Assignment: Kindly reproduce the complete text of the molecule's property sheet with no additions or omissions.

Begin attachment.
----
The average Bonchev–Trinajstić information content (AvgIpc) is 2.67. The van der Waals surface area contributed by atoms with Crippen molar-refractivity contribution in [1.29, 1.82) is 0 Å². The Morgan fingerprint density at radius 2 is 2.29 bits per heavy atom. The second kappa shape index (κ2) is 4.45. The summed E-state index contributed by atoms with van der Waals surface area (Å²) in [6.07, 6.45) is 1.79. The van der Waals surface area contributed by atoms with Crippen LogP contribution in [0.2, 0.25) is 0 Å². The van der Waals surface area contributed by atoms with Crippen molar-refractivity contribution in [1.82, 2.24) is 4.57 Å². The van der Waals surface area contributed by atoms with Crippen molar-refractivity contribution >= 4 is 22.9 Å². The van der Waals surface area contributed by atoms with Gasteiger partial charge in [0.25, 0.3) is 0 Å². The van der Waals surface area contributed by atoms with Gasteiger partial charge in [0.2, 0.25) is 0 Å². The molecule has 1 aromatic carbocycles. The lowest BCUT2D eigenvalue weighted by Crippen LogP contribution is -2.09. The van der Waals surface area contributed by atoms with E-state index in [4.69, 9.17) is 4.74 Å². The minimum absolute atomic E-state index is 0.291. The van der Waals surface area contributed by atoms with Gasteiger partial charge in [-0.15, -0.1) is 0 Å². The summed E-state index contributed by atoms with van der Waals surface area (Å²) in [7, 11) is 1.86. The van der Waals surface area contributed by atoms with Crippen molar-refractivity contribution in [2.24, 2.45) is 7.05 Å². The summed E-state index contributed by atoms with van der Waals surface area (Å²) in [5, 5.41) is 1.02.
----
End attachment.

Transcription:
The average Bonchev–Trinajstić information content (AvgIpc) is 2.67. The van der Waals surface area contributed by atoms with Crippen molar-refractivity contribution in [1.29, 1.82) is 0 Å². The Morgan fingerprint density at radius 2 is 2.29 bits per heavy atom. The second kappa shape index (κ2) is 4.45. The summed E-state index contributed by atoms with van der Waals surface area (Å²) in [6.07, 6.45) is 1.79. The van der Waals surface area contributed by atoms with Crippen LogP contribution in [0.2, 0.25) is 0 Å². The van der Waals surface area contributed by atoms with Crippen molar-refractivity contribution in [1.82, 2.24) is 4.57 Å². The van der Waals surface area contributed by atoms with Crippen molar-refractivity contribution >= 4 is 22.9 Å². The van der Waals surface area contributed by atoms with Gasteiger partial charge in [0.25, 0.3) is 0 Å². The van der Waals surface area contributed by atoms with Gasteiger partial charge in [0.2, 0.25) is 0 Å². The molecule has 1 aromatic carbocycles. The lowest BCUT2D eigenvalue weighted by Crippen LogP contribution is -2.09. The van der Waals surface area contributed by atoms with E-state index in [4.69, 9.17) is 4.74 Å². The minimum absolute atomic E-state index is 0.291. The van der Waals surface area contributed by atoms with Gasteiger partial charge in [-0.15, -0.1) is 0 Å². The summed E-state index contributed by atoms with van der Waals surface area (Å²) in [7, 11) is 1.86. The van der Waals surface area contributed by atoms with Crippen molar-refractivity contribution in [2.24, 2.45) is 7.05 Å². The summed E-state index contributed by atoms with van der Waals surface area (Å²) in [5, 5.41) is 1.02.